Of course, this is all for educational purposes only!  Creating a software based 3D engine in this day and age makes about as much sense as buying a horse and buggy instead of a car.  So if you ever wanted a peek behind the curtains, you may want to keep an eye on this tutorial series.

Programming


11. June 2013

One man game development studios are becoming more and more common these days and plenty of them are having success.  That said, what do you do when that one man doesn't happen to be an artist?  This post looks at some of the options the Indie game developer has for creating or acquiring art for their game.

 

Pixel Art

 

Big chunky pixels that look like they jumped out of the 1980s are becoming more and more common and there is a good reason for it.  Creating Pixel art is easy, at least relative to other art styles.  Don't get me wrong, it still requires some artistic talent…  representing a complex object with a few blobs is certainly a skill.  That said, you can churn out a ton of pixel art in a very short period of time.  The downside to pixel art, if you don't like the aesthetic ( like me ), you are greatly limiting the appeal of your game.  

 

Pixel Art Example:

 

Realm of the Mad God

ROTMG Screenshot Combat

 

Realm of the Mad God is probably one of the most successful pixel art titles.  As you can see, it has a very simple aesthetic, harking back to games from the NES era… and possibly earlier.

If I am honest, far too many Indie titles are pixel art based… because it is probably the most accessible art style.  As a result, I am overwhelmingly sick of it.  It takes a hell of a lot of buzz to get me to even look at a game using this art style now.  Of course, that's just me… plenty of people still love pixel art, so you will have an audience.

 

Pixel Art Tools

At the end of the day, any image manipulation tool that supports a "fat grid" can be used.  A fat grid is a zoomed in view that shows each individual pixel extremely scaled up, as well as a view of the image at it's regular size.  This means your traditional raster graphic packages such as Photoshop, The GIMP and Paint.NET can all be used.  Of course, a great many (insane???) people just use Paint that comes with Windows!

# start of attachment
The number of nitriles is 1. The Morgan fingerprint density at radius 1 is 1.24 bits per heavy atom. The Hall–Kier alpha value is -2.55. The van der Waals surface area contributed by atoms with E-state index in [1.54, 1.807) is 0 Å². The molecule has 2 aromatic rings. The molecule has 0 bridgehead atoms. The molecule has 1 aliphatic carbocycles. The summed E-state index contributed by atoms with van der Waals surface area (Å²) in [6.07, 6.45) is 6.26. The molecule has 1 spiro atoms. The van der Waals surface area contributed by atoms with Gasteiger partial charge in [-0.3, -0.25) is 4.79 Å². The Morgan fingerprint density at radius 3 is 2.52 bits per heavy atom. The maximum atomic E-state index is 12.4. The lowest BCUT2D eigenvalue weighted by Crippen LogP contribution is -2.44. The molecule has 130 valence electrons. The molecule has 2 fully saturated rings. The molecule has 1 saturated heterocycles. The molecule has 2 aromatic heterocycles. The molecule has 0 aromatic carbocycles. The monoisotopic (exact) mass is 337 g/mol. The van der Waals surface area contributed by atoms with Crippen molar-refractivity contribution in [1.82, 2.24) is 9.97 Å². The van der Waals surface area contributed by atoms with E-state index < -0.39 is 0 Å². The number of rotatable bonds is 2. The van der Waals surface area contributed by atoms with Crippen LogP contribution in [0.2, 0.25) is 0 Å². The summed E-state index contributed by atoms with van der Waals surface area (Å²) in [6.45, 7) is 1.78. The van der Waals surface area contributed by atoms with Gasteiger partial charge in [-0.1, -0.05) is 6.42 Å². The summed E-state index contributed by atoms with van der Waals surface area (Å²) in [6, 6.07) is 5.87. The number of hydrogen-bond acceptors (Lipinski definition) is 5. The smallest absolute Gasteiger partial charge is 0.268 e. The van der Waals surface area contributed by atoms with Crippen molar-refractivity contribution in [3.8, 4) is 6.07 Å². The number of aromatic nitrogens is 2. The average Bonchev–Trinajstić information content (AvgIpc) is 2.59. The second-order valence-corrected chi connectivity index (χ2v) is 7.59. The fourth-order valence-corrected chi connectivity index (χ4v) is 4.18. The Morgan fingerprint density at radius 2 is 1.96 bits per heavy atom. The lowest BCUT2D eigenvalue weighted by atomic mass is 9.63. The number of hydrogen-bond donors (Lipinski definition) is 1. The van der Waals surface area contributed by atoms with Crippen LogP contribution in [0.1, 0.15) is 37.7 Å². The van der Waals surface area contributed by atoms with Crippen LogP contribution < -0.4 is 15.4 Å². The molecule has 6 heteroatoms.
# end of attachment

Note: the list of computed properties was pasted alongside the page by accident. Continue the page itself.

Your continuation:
Additionally a number of Pixel Art focused tools have been developed over the years as well.

Pyxel Edit -- in beta, written in Air

aseprite -- Allegro Sprite Editor.  In pixel art style itself

Pixelmator -- MacOS only raster graphics application.  A vastly cheaper alternative to Photoshop with pixel friendly tools

Grafx2 -- a free pixel art oriented graphic application inspired by Deluxe Paint.  Open source too if that's your thing

GraphicsGale -- available as shareware, another pixel art focused application

ProMotion -- another pixel oriented editor, this one is commercial and has been used to create several commercial games. Not sure about it's development status.

PD Pro -- commercial software.  A Photoshop alternative that is vastly cheaper than photoshop

UltimatePaint -- another Deluxe Paint derived painting app

Pixen -- another Mac only pixel editing app.  Beta is available free, otherwise its $15.

 

Frankly at the end of the day, any pixel based image editing tool will do.  Some of the above programs do make more complicated tasks like animating or lighting a great deal easier than just using Paint, so looking into a dedicated app is certainly worthwhile.  Oh, and if you are under 30, you may be wondering WTF Deluxe Paint is?  Simply put, it was THE 2D game art package for the Amiga.  I think it's safe to say that most games in the early 90s had their art drawn in Deluxe Paint!  Since those days, its become the benchmark of sorts for game art packages.